It was the branch of Design that at every point in time, reminds me that the things I build are actually for people. I remember one time that Sanusi wanted us to do a project and we had to go to the field and get insights. It was a medical project, so we had to actually talk to people in the field. My friend, Damilade, and I were flatmates then and although he is a data scientist, we agreed to do the research together. So we spoke to people, got insights, recorded and jotted things down. This made me realise that when you talk to people, the kind of solutions you come up with are usually pretty interesting and helpful. This product design dey sweet me die, I no go lie. It gives me the opportunity to create something useful and beautiful that impacts the lives of people. I’m very experimental in my approach to design, so it was that one thing that gave me the freedom to express myself and my essence in everything I’m doing. 

How has your life changed since you became a designer?

I think I feel a bit more fulfilled being able to create stuff. There’s also the part where I’ve been able to meet more people because of design. I’ve made friends with people I’ve worked with, including clients from different countries, because of the work I’ve done for them. I’ve made tons of friends in the design and tech space. We’ve formed a close-knit community, just by working together. I love designers in the Nigerian tech space that I now know and am friends with because we do great work and we’re all just lit. 

For me, one of the things I appreciate most is having really great friends and one of the ways I was able to do that was by  sticking to product design.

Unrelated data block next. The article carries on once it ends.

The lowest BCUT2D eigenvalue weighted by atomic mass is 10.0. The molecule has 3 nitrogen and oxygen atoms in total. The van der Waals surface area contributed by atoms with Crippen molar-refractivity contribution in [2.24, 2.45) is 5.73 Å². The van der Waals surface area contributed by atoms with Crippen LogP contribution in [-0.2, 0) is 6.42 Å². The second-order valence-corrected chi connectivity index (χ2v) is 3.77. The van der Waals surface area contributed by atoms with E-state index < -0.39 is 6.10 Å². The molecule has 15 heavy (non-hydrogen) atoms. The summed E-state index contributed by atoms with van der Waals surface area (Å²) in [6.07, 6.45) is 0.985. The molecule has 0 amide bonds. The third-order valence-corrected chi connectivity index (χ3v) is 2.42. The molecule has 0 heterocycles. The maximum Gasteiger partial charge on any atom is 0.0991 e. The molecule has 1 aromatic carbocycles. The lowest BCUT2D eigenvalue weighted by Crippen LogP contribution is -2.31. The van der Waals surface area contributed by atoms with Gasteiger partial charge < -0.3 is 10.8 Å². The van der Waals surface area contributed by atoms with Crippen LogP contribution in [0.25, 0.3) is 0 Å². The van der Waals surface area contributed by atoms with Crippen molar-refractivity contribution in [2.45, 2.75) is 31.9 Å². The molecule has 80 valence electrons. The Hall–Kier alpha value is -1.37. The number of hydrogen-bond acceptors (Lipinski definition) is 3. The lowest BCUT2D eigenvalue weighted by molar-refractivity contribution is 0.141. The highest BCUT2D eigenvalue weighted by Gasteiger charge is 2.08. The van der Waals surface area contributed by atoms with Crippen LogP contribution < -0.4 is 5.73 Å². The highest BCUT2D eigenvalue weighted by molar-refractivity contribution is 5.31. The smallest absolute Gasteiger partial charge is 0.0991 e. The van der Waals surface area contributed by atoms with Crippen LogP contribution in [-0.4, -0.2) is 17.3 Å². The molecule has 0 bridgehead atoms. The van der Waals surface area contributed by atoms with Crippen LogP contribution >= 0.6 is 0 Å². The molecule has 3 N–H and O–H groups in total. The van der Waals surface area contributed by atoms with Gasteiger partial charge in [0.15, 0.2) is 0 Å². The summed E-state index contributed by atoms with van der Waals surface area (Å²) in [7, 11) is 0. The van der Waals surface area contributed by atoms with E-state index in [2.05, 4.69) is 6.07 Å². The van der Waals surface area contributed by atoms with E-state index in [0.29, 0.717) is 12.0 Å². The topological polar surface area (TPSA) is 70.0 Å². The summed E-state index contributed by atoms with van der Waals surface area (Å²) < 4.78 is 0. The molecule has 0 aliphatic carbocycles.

On the part of finances, that has also improved. I’ve been able to increase my income and work with people from different parts of the world which is pretty cool. I think why I enjoy working with people from different parts of the world is that apart from context switching, there’s the cultural difference. It’s like working with someone from Nigeria and then working with someone in Europe. I once worked with a company that had a lot of Russians which was pretty interesting. I also worked with people who were very US-based. The cultural differences make it cool.

What has your career progression been like?

I professionally started designing in 2018. I started by doing a few freelance projects. The major ones I remember were in fintech, but there was one interesting and notable product I worked on in my early days. It was something called Transparency IT. Basically, it’s a platform for tracking court cases on financial crimes. It was quite an interesting project to work on based on the research and the people we had to talk to. From there, I did a bit more freelance work in the tech space, and then I moved into fintech where I worked for a bit. I worked with Payant which had other products within it; one was called Dot which was like a digital bank. Another one was MyFlex which was simply agency banking. Then I worked a bit  for a digital agency. During the pandemic, I travelled. At that time, a lot of things shut down, but I was with my friend in Rwanda which was a really lucky thing for me because there was always light. So despite the pandemic, I had  constant power supply which came in really handy. By the second month of the pandemic, people realised it was serious and began building stuff. I was introduced to a bunch of people and about two different projects from different clients. Through them, I was able to get a ton of other projects. The one I did with KadunaConnect on Twitter was a platform called Welkom-u that helped with immigration to Canada. Then I did another one with Caleb & Praise called TravelWahoo that helped with business travels for companies. It’s like an enterprise relation, basically. Then I designed a bunch of applications around workplace productivity called Workwise. There was also a government gig that we did for FCCPC that helped with company mergers. So it was pretty interesting. It was a pandemic, but we were getting jobs. It taught me how to work with a team, refined my process, learned how to avoid scope creep, and improved on how to write PRDs and articulate my design decisions.